Netherlands says Russian spy caught seeking to infiltrate ICC

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Dutch authorities made a surprise announcement on Thursday that they had refused entry to a Russian spy posing as a Brazilian national to infiltrate the International Criminal Court.

Authorities speculated that the man was seeking to gain access to information relating to the ICC’s investigations into alleged Russian war crimes.

“He was sent back to Brazil on the first flight out,” the Netherlands’ counterespionage agency said of the events, which took place in April.

But social media accounts tied to the alleged Russian intelligence officer also suggest that they studied at top academic institutions in Europe and the United States – including Johns Hopkins University’s School of Advanced International Studies in Washington, DC, a key place of study for future foreign policy elites.

The FBI’s Washington Field Office said Thursday it could not confirm or deny whether there was an investigation into the individual. The first public details of the plot instead came from the Netherlands’ General Intelligence and Security Service, which is known by its Dutch acronym, AIVD.

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The agency released a statement Thursday laying out the extraordinary details of the case.

It got a 33-year-old purporting to be a Brazilian national named Viktor Muller Ferreira flew to the Netherlands from Brazil to start an internship at the ICC in The Hague – except the man’s real name was Sergey Vladimirovich Cherkasov, and he was a 36 -year-old Russian intelligence officer, according to the agency.

Cherkasov, posing as Muller Ferreira, “used a well-constructed cover identity by which he concealed all his ties with Russia in general, and the GRU [Russia’s intelligence directorate] in particular, ”according to the AIVD, which released copies of a document detailing the man’s elaborate cover identity.

That four-page document, apparently written by the spy himself in a bid to memorize the details of his cover story, included long descriptions of a complicated family history and mundane details about rent in different cities, crushes on schoolteachers and a favorite trance music nightclub in Brasília.

The original document was written in Portuguese and included notable grammatical errors. Dutch authorities redacted some of it to remove information that could identify people not involved in Cherkasov’s intelligence activities.

“This was a long-term, multi-year GRU operation that cost a lot of time, energy and money,” Dutch intelligence agency chief Erik Akerboom told Reuters.

According to Cherkasov’s social media accounts, they studied both at Johns Hopkins and Trinity College Dublin.

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Representatives of Johns Hopkins did not immediately respond to a request for comment. But a 2020 commencement program from the university lists a “Victor Muller Ferreira” among its graduates. He was awarded a Master of Arts from the School of Advanced International Studies, according to the program.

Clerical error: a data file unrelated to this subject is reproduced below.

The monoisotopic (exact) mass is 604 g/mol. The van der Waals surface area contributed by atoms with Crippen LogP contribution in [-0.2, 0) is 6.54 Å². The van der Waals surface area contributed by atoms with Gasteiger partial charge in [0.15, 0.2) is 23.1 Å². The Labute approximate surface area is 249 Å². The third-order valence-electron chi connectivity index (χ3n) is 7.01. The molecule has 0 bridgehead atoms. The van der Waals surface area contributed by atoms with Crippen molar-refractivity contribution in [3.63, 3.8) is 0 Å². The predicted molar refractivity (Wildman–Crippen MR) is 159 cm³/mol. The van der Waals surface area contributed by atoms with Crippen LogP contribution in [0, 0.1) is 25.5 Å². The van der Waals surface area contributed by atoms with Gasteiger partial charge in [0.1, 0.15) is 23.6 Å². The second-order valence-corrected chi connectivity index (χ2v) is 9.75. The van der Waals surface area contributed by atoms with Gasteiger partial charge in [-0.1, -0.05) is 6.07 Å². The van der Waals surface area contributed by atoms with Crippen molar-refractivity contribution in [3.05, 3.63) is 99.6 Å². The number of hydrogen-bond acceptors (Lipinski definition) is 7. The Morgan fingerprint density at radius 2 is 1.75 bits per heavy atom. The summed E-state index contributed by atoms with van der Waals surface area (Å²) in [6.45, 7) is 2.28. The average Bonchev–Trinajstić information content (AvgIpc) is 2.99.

Dutch authorities briefed the court on the operation, spokesperson Sonia Robla said in an emailed statement.

“The ICC takes these threats very seriously and will continue to work and cooperate with the Netherlands,” Robla said.

Cherkasov was set to start an internship at the ICC, where Dutch intelligence said they may have sought to gain access to information about ongoing investigations into allegations of Russian war crimes committed in Ukraine and in Georgia in 2008.

“If the intelligence officer had succeeded in gaining access as an intern to the ICC, they would have been able to gather intelligence there and look for (or recruit) sources, and arrange to have access to the ICC’s digital systems,” AIVD said. .

“He might also have been able to influence criminal proceedings of the ICC,” the agency said, adding that he was “considered potentially very high” risk to the security of the Netherlands and was sent back to Brazil at the earliest opportunity.

Russia has a fraught history with the court – Moscow signed the 1998 Rome Statute that established the ICC but never ratified it.

The ICC also launched investigations into Russia’s invasion of South Ossetia in Georgia in 2008 and later declared Russia an occupying force in Crimea after the 2014 invasion, prompting Moscow to withdraw its signature in protest.

Just days after Russia invaded Ukraine on Feb. 24, ICC chief prosecutor Karim Khan announced that they would open an investigation into possible crimes against humanity and war crimes committed during the conflict.

The accusations against Cherkasov, who claimed to be a young student of human rights law and international affairs, caused shock and surprise among those who knew him. One person who said they knew the alleged spy from Dublin said he was still processing the news.

He added: “There were so many red flags.”

Eugene Finkel, an associate professor of international affairs at the university and an expert on genocide, wrote on Thursday on Twitter that he had taught the man he believed to be Muller Ferreira. He even wrote him a letter of recommendation for the internship at the ICC.

“Given my research focus it made sense. I wrote him a letter. A strong one, in fact. Yes, me. I wrote a reference letter for a GRU officer. I will never get over this fact, ”Finkel wrote.

Timsit reported from London and Taylor from Washington.